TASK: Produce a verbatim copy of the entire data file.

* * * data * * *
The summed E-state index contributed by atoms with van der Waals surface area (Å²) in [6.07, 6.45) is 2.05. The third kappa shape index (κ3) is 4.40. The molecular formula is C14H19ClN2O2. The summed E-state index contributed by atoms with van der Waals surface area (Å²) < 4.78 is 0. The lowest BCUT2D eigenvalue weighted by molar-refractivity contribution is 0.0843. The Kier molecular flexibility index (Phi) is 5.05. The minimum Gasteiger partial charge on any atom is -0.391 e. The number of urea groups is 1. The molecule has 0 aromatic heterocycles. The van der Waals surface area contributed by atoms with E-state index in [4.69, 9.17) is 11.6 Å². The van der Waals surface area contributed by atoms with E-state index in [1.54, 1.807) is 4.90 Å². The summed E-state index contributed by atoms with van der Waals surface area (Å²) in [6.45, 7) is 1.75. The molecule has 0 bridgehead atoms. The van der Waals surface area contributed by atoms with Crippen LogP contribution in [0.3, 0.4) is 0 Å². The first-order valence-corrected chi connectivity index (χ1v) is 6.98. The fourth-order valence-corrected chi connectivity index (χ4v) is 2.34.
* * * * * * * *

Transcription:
The summed E-state index contributed by atoms with van der Waals surface area (Å²) in [6.07, 6.45) is 2.05. The third kappa shape index (κ3) is 4.40. The molecular formula is C14H19ClN2O2. The summed E-state index contributed by atoms with van der Waals surface area (Å²) < 4.78 is 0. The lowest BCUT2D eigenvalue weighted by molar-refractivity contribution is 0.0843. The Kier molecular flexibility index (Phi) is 5.05. The minimum Gasteiger partial charge on any atom is -0.391 e. The number of urea groups is 1. The molecule has 0 aromatic heterocycles. The van der Waals surface area contributed by atoms with E-state index in [4.69, 9.17) is 11.6 Å². The van der Waals surface area contributed by atoms with E-state index in [1.54, 1.807) is 4.90 Å². The summed E-state index contributed by atoms with van der Waals surface area (Å²) in [6.45, 7) is 1.75. The molecule has 0 bridgehead atoms. The van der Waals surface area contributed by atoms with Crippen LogP contribution in [0.3, 0.4) is 0 Å². The first-order valence-corrected chi connectivity index (χ1v) is 6.98. The fourth-order valence-corrected chi connectivity index (χ4v) is 2.34.